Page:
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Guantanamo Military Police

American Psychological Association’s First Step Toward Accountability


When the American Psychological Association (APA) Council of Representatives voted Friday morning to rescind its policy allowing psychologists to participate in the interrogation of security detainees, it was a tectonic shift.

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The Brutal Toll of Psychologists' Role in Torture


While there is no question that the APA has much work to do to repair the damage to its integrity and to restore people's faith in the discipline of psychology, it is worth remembering that myriad individuals suffered directly as a result of this collusion. Over the last 13 years, more than 750 detainees have spent time in a rights-free zone that is the detention center at Guantánamo Bay.

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Guantanamo Detainee Being Escorted to Cell

Closing Guantánamo Is Imperative, But Not Enough


During President Obama’s State of the Union address, he reaffirmed his commitment to closing the notorious prison at Guantánamo: Since I’ve been president, we’ve worked responsibly to cut the population of Gitmo in half. Now it is time to finish the job, and I will not relent in my determination to shut it down. It is not who we are. It’s time to close Gitmo.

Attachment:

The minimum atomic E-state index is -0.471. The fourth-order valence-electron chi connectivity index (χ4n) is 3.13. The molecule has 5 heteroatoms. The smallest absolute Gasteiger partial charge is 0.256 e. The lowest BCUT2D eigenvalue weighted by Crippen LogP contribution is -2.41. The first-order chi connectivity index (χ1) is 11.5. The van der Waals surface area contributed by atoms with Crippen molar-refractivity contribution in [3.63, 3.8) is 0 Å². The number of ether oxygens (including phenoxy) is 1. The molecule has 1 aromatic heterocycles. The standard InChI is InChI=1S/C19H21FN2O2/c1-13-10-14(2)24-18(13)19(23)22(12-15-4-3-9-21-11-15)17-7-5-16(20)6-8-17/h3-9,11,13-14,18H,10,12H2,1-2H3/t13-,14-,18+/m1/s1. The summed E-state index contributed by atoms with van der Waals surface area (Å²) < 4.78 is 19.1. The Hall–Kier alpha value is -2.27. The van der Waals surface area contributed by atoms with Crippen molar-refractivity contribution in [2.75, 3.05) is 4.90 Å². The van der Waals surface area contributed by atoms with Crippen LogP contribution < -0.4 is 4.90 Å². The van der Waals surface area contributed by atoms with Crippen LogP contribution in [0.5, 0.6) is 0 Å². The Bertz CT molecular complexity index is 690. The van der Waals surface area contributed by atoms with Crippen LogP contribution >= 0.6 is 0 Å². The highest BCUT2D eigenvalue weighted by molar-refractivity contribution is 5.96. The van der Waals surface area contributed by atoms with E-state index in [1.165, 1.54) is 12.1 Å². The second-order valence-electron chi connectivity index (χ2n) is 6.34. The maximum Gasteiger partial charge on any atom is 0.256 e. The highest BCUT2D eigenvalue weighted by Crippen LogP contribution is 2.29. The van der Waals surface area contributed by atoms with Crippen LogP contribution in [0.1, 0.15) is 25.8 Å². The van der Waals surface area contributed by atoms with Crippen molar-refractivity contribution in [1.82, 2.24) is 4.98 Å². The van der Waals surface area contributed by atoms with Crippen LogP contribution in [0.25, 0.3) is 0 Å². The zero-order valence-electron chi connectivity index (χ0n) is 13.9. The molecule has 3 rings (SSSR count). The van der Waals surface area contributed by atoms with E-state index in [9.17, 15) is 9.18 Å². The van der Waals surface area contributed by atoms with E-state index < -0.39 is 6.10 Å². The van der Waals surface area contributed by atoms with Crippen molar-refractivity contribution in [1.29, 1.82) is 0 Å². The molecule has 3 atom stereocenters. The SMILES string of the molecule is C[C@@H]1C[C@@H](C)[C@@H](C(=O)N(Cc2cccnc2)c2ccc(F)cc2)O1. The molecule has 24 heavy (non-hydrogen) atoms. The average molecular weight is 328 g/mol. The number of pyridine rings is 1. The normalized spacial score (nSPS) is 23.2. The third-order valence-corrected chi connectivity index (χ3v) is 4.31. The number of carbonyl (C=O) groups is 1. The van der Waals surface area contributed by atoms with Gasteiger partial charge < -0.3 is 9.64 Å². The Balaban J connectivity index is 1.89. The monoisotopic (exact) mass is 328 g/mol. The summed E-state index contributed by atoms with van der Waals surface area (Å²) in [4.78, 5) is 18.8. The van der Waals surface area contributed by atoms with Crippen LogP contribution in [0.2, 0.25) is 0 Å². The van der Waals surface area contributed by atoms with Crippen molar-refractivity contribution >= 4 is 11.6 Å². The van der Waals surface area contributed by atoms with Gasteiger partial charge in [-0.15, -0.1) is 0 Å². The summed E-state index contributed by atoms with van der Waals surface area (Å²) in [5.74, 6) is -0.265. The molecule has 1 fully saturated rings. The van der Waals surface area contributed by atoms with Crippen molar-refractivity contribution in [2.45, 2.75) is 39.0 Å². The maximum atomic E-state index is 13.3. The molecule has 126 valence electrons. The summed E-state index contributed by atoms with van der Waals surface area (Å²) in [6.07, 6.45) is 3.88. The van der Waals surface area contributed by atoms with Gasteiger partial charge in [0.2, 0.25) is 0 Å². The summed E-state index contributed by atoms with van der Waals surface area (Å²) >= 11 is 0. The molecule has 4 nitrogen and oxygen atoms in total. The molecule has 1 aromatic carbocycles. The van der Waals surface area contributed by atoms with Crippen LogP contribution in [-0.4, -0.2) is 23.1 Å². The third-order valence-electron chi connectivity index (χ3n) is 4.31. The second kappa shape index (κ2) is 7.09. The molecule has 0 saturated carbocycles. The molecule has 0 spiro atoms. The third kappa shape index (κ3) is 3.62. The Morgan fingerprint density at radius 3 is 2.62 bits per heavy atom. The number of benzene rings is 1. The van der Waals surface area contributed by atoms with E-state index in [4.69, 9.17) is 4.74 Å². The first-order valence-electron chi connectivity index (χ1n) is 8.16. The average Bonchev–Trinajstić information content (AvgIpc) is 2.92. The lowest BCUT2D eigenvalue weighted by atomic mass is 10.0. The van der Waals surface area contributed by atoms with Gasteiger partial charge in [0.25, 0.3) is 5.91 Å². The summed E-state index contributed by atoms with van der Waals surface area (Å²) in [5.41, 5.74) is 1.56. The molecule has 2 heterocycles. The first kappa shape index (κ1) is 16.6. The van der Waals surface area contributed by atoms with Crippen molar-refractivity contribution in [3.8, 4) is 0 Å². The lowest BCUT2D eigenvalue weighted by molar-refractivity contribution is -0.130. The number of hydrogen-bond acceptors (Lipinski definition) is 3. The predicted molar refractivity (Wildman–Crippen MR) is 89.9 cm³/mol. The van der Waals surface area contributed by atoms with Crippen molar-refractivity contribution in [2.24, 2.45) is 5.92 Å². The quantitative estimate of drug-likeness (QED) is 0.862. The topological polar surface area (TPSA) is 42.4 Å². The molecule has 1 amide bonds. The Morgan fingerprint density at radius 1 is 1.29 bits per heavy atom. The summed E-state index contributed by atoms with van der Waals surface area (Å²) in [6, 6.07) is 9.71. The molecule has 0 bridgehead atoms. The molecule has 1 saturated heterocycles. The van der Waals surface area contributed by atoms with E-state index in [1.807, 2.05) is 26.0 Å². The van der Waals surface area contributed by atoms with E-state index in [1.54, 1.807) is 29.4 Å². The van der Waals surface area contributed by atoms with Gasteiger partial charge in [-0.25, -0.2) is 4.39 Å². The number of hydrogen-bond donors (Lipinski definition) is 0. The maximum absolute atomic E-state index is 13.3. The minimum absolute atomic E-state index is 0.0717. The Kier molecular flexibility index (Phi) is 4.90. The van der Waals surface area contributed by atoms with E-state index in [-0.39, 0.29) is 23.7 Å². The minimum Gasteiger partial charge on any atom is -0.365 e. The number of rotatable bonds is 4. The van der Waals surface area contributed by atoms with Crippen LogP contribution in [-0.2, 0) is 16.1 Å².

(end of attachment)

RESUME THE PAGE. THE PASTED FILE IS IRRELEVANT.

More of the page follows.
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Detainee at Guantánamo

Psychologists Must Stand by their Ethical Obligations


American psychologists designed and oversaw the brutal regime of interrogation used on detainees in U.S. military custody at Abu Ghraib, Guantánamo Bay, and elsewhere during the U.S. war on terror; but the profession has yet to punish any psychologist who participated in torture or to fully distance itself from this legacy.

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Honoring Victims of Torture Means Repairing Trust in Healers


Today, UN International Day in Support of Victims of Torture, marks 27 years since the UN Convention against Torture came into effect.

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